For my friends in India (Tigy and the rest), the folks in Sweden drive on the right side of the read like we do in the States, they don't have as much traffic on the road, elephants don't have the right of way because you just don't see them, and hardly a Swede uses his car horn to warn other drivers that they're about to create a lane where there isn't one, so no driving videos. Sorry.
Austin Middle School/Gayle Benage, Librarian: pictured above is what Lori the day before called the pebbled walkway, or something like that. When we asked Gayle about it, or Lisa (one or the other; again, my memory fails), she said, "Yeah, pebbles if you're a giant." I didn't get a pic of the school sign, knowing this path that leads directly to the library by the backway was the only pic I could take. The path to book haven, right. Hey, S, it was the best answer you gave to my question talking before the presentation: Q: So, S, where are you going to college? A: Either Harvard or Yale. The sky's the limit. Shoot for it.
Java Makes Me Jump! night @ Barnes and Noble: Dr. Bailey prepared me in advance about this event at the Irving Mall: "You never know: you might get 50 people in the audience, you might get seven." My thinking is simple: if I get two, but two who are all about reading, then that's all we need. We got more than two, not quite 50. I monopolized the time, talking non-stop just about. I should've quit, though, because I understand some of the students had booktalks ready. Sorry. But I was just so excited. Later we met at this great restaurant, Via Reál located in Las Colinas Plaza, owned by Fran Lively Mathers. And lively she is. I know this because she visited our table, and she said something so interesting: meaning these librarians, "You all are our future." I'd always heard that said about students, but the way she explained it was that educators are the ones in the classroom today, every day, teaching our kids who then become our future. Though I loved the chicken I had, better even were the vegetables. The grilled baby carrots are to die for!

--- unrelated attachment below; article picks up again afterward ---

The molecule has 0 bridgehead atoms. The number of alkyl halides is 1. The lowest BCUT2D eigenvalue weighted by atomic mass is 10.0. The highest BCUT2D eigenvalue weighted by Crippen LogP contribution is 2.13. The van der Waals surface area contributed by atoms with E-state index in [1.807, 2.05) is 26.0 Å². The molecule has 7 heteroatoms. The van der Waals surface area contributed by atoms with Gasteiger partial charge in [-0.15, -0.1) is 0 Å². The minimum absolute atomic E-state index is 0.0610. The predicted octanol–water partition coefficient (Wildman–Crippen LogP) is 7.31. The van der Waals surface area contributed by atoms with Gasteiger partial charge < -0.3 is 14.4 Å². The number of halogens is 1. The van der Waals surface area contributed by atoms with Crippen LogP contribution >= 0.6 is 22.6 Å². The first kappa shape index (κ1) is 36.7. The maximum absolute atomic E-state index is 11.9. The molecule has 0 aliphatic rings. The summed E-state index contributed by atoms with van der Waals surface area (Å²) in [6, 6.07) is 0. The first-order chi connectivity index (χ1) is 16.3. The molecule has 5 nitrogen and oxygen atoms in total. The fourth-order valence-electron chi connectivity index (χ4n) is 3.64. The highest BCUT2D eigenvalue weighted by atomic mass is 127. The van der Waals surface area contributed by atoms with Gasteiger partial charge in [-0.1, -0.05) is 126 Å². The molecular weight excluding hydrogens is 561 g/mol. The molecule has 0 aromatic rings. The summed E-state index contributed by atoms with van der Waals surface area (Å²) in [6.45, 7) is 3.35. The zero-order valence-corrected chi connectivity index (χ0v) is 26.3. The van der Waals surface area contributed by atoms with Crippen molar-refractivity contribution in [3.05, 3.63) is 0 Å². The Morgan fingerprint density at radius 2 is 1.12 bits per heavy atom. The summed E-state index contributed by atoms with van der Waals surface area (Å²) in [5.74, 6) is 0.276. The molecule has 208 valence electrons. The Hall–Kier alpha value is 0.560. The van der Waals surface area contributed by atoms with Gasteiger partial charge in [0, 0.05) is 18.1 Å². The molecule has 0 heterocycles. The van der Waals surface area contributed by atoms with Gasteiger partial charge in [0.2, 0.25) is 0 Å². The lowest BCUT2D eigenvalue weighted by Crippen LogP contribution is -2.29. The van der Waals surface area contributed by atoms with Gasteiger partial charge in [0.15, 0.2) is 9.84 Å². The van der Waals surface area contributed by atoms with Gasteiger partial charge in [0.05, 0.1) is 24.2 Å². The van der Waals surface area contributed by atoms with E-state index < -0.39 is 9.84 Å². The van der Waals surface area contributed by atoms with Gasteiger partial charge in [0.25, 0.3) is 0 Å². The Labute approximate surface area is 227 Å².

Travis Middle School/Amy Hankamer, Librarian (05/09/08): Amy runs a tight ship, and she knows her readers so well, down to what areas of the library the students visit more often than others. She plans on informally shifting some books she just knows her readers would pick up from where they're shelved to the section titled "short stories." And her own boy, J, is so awesome! A reader and a gamer both. Cool meeting you, J.
Bowie Middle School (trust me, far as the sign is)/Hope Krum, Librarian: Wow! This group was way mixed--sixth, seventh, and eighth graders all represented, ESL students and ELA both. Kudos to the four eighth grade guys who did a readers' theater of a section of my The Whole Sky Full of Stars. Then the questions came. And it was the best that a girl started us off, some guys and girls added theirs, and a girl ended: the final question I wasn't able to address since we ran out of time: Q: Why don't you write about girls? A: I've tried and I got it all wrong, in my opinion. I don't want to disrespect that particular audience, but I've got some ideas, so you'll get your book. Hey, read the following short stories included in Finding Our Way to read a few female heroes I've written: "The Dive," "SylvieSylvieSylvie," "Andy and Ruthie," and "My Self Myself."
Lamar Junior High School/Cindi Rockett, Librarian: What a way to end the week. First things first, though: I hope your boy's doing well, Cindi. Right before heading over, she got a call that her boy'd got a cut in the head and she left me in the quite capable hands of two of the others: Hope and Amy, who joined me in Cindi's absence. There I talked a good bit to a large group of readers and after met with T, A, and F, who I'd met the night before at JAVA at B&N. Too cool you all are.
All I can say is that these middle school librarians've got it together. I told Dr. Lea Bailey that I'd never seen a group this large of educators all focused on the same goal, reading young folks. They are quite the family, and Irving (TX) ISD is so fortunate to have them all at this time in this place. And from what I understand from speaking to each of them, their administrators are so supportive. I so want this group to adopt me as their writer. It was an awesome time.